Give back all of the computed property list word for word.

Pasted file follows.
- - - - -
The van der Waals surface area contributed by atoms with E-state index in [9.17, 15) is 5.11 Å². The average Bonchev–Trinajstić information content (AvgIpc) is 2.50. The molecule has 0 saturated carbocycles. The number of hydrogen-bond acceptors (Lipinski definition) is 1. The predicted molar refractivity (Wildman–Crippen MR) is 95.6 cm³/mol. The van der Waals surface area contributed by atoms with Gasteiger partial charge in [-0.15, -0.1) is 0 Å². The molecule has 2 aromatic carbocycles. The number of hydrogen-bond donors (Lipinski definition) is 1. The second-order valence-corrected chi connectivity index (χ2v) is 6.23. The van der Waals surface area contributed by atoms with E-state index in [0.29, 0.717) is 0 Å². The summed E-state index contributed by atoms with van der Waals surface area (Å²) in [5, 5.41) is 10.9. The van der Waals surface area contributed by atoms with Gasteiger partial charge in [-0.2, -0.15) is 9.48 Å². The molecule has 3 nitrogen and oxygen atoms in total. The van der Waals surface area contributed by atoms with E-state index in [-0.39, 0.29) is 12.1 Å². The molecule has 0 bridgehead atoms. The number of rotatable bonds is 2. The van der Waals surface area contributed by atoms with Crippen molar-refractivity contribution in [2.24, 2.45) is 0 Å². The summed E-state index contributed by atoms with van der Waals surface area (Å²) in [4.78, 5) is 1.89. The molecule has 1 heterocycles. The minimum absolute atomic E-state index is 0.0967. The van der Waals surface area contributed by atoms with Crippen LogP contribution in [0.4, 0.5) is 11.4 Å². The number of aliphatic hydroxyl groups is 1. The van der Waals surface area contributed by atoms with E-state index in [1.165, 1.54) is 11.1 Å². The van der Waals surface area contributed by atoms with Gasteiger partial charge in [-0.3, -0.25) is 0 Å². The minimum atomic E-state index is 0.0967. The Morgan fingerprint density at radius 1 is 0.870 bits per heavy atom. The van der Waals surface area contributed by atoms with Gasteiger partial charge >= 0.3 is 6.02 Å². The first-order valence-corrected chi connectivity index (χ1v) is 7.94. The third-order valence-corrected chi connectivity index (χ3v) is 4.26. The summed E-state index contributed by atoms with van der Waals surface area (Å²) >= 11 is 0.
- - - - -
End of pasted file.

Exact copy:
The van der Waals surface area contributed by atoms with E-state index in [9.17, 15) is 5.11 Å². The average Bonchev–Trinajstić information content (AvgIpc) is 2.50. The molecule has 0 saturated carbocycles. The number of hydrogen-bond acceptors (Lipinski definition) is 1. The predicted molar refractivity (Wildman–Crippen MR) is 95.6 cm³/mol. The van der Waals surface area contributed by atoms with Gasteiger partial charge in [-0.15, -0.1) is 0 Å². The molecule has 2 aromatic carbocycles. The number of hydrogen-bond donors (Lipinski definition) is 1. The second-order valence-corrected chi connectivity index (χ2v) is 6.23. The van der Waals surface area contributed by atoms with E-state index in [0.29, 0.717) is 0 Å². The summed E-state index contributed by atoms with van der Waals surface area (Å²) in [5, 5.41) is 10.9. The van der Waals surface area contributed by atoms with Gasteiger partial charge in [-0.2, -0.15) is 9.48 Å². The molecule has 3 nitrogen and oxygen atoms in total. The van der Waals surface area contributed by atoms with E-state index in [-0.39, 0.29) is 12.1 Å². The molecule has 0 bridgehead atoms. The number of rotatable bonds is 2. The van der Waals surface area contributed by atoms with Crippen molar-refractivity contribution in [2.24, 2.45) is 0 Å². The summed E-state index contributed by atoms with van der Waals surface area (Å²) in [4.78, 5) is 1.89. The molecule has 1 heterocycles. The minimum absolute atomic E-state index is 0.0967. The van der Waals surface area contributed by atoms with Crippen LogP contribution in [0.4, 0.5) is 11.4 Å². The number of aliphatic hydroxyl groups is 1. The van der Waals surface area contributed by atoms with E-state index in [1.165, 1.54) is 11.1 Å². The van der Waals surface area contributed by atoms with Gasteiger partial charge in [-0.3, -0.25) is 0 Å². The minimum atomic E-state index is 0.0967. The Morgan fingerprint density at radius 1 is 0.870 bits per heavy atom. The van der Waals surface area contributed by atoms with Gasteiger partial charge >= 0.3 is 6.02 Å². The first-order valence-corrected chi connectivity index (χ1v) is 7.94. The third-order valence-corrected chi connectivity index (χ3v) is 4.26. The summed E-state index contributed by atoms with van der Waals surface area (Å²) >= 11 is 0.